Northern Prairie Wildlife Research Center
Western Wetland Flora
Field Office Guide to Plant Species
Annual Rabbit-foot Grass
Polypogon monspeliensis (L.) Desf.
- Family: Grass (Gramineae)
- Flowering: May-September
- Field Marks: This species is distinguished by its soft bristly spike-like panicles and its one-flowered spikelets with both the glumes and lemmas awned.
- Habitat: Wet soil in ditches, marshes, along streams and rivers, around lakes and ponds.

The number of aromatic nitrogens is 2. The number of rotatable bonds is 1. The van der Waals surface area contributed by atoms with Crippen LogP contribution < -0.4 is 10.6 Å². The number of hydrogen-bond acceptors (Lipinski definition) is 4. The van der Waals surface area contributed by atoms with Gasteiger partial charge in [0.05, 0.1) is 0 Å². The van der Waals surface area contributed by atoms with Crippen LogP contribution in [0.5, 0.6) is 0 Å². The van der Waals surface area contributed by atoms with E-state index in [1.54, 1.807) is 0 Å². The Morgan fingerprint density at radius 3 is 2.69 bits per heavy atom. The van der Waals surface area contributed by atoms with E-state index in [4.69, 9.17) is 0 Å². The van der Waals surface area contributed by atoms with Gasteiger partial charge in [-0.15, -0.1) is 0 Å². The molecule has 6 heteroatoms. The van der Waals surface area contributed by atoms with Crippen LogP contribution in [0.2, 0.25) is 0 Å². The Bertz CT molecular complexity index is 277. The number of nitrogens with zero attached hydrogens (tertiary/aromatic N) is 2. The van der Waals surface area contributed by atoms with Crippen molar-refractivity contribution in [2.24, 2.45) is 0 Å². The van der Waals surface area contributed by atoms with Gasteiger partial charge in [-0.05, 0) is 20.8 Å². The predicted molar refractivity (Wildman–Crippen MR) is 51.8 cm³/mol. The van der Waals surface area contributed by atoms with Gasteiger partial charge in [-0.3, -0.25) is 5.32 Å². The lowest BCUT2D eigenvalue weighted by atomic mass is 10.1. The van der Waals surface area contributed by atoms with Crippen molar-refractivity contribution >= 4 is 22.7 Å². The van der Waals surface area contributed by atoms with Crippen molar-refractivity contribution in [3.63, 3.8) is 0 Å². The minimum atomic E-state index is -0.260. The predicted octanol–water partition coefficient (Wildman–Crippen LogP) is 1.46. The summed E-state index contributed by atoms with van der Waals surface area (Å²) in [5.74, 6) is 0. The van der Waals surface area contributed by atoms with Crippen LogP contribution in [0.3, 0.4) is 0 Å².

- Habit: Annual grass with fibrous roots.
- Stems: Solitary or several in clumps, upright, up to 2 feet tall, hollow.
- Leaves: Elongated, narrow, up to 8 inches long, up to 1/3 inch wide, rough along the
edges, otherwise smooth, conspicuously ridged on the upper surface; ligule up to 1/4 inch
- Flowers: Borne in spikelets, the spikelets arranged in a dense panicle that resembles a spike.
- Spikelets: 1-flowered, the glumes about 1/10 inch long, awned from the notched tip, the awn up to 1/3 inch long, the lemma with an awn about 1/10 inch long.
- Stamens: 3.
- Pistils: Ovary superior.
- Grains: Ovoid, smooth.
- Notes: This native of Europe is regularly found in moist, disturbed areas. The grains are eaten by waterfowl.
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